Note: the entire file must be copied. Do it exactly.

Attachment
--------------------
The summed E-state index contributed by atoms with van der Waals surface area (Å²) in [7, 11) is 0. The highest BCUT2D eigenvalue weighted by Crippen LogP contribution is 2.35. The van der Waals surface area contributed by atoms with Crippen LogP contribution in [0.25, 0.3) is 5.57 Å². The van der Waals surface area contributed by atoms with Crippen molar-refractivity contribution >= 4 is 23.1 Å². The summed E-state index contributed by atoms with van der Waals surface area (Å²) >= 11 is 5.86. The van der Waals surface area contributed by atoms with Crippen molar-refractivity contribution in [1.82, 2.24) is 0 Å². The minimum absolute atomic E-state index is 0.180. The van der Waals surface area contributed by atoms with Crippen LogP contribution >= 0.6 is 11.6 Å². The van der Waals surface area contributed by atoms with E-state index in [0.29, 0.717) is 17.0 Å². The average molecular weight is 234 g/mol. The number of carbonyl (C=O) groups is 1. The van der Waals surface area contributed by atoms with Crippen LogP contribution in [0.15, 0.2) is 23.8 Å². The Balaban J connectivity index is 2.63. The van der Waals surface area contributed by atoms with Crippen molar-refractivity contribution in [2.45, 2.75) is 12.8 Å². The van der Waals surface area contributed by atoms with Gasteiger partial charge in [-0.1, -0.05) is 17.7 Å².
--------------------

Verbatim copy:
The summed E-state index contributed by atoms with van der Waals surface area (Å²) in [7, 11) is 0. The highest BCUT2D eigenvalue weighted by Crippen LogP contribution is 2.35. The van der Waals surface area contributed by atoms with Crippen LogP contribution in [0.25, 0.3) is 5.57 Å². The van der Waals surface area contributed by atoms with Crippen molar-refractivity contribution >= 4 is 23.1 Å². The summed E-state index contributed by atoms with van der Waals surface area (Å²) >= 11 is 5.86. The van der Waals surface area contributed by atoms with Crippen molar-refractivity contribution in [1.82, 2.24) is 0 Å². The minimum absolute atomic E-state index is 0.180. The van der Waals surface area contributed by atoms with Crippen LogP contribution >= 0.6 is 11.6 Å². The van der Waals surface area contributed by atoms with E-state index in [0.29, 0.717) is 17.0 Å². The average molecular weight is 234 g/mol. The number of carbonyl (C=O) groups is 1. The van der Waals surface area contributed by atoms with Crippen LogP contribution in [0.15, 0.2) is 23.8 Å². The Balaban J connectivity index is 2.63. The van der Waals surface area contributed by atoms with Crippen molar-refractivity contribution in [2.45, 2.75) is 12.8 Å². The van der Waals surface area contributed by atoms with Gasteiger partial charge in [-0.1, -0.05) is 17.7 Å².